Last May, more than ten members of the al-Nusra Front were arrested in southern Turkey with what local police told the press were two kilograms of sarin. In a 130-page indictment the group was accused of attempting to purchase fuses, piping for the construction of mortars, and chemical precursors for sarin. Five of those arrested were freed after a brief detention. The others, including the ringleader, Haytham Qassab, for whom the prosecutor requested a prison sentence of 25 years, were released pending trial. In the meantime the Turkish press has been rife with speculation that the Erdoğan administration has been covering up the extent of its involvement with the rebels. In a news conference last summer, Aydin Sezgin, Turkey’s ambassador to Moscow, dismissed the arrests and claimed to reporters that the recovered ‘sarin’ was merely ‘anti-freeze’.
The DIA paper took the arrests as evidence that al-Nusra was expanding its access to chemical weapons. It said Qassab had ‘self-identified’ as a member of al-Nusra, and that he was directly connected to Abd-al-Ghani, the ‘ANF emir for military manufacturing’. Qassab and his associate Khalid Ousta worked with Halit Unalkaya, an employee of a Turkish firm called Zirve Export, who provided ‘price quotes for bulk quantities of sarin precursors’. Abd-al-Ghani’s plan was for two associates to ‘perfect a process for making sarin, then go to Syria to train others to begin large scale production at an unidentified lab in Syria’. The DIA paper said that one of his operatives had purchased a precursor on the ‘Baghdad chemical market’, which ‘has supported at least seven CW efforts since 2004’.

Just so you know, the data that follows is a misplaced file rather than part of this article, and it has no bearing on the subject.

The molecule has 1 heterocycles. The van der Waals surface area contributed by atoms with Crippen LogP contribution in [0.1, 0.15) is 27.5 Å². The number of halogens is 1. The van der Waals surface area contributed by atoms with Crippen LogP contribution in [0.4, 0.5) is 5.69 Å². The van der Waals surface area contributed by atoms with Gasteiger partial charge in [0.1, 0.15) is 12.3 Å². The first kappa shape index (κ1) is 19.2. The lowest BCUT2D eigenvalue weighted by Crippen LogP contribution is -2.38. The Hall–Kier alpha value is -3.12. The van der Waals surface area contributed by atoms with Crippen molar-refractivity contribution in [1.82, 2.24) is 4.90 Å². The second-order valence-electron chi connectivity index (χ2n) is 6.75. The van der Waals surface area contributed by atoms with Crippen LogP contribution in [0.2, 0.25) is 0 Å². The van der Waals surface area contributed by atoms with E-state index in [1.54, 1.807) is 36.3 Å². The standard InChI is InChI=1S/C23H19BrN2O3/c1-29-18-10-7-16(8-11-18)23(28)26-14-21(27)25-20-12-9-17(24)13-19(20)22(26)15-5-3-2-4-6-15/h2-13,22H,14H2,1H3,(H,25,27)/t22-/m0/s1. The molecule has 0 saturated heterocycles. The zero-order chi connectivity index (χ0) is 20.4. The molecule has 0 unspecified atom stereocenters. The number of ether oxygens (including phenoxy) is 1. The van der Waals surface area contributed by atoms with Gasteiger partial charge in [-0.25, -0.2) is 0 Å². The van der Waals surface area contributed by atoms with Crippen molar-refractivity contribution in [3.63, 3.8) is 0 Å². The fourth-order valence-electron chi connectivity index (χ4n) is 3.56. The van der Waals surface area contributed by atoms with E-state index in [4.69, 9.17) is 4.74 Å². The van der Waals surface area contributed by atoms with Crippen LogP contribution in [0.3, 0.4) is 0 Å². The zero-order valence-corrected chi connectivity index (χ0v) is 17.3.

A series of chemical weapon attacks in March and April 2013 was investigated over the next few months by a special UN mission to Syria. A person with close knowledge of the UN’s activity in Syria told me that there was evidence linking the Syrian opposition to the first gas attack, on 19 March in Khan Al-Assal, a village near Aleppo. In its final report in December, the mission said that at least 19 civilians and one Syrian soldier were among the fatalities, along with scores of injured. It had no mandate to assign responsibility for the attack, but the person with knowledge of the UN’s activities said: ‘Investigators interviewed the people who were there, including the doctors who treated the victims. It was clear that the rebels used the gas. It did not come out in public because no one wanted to know.’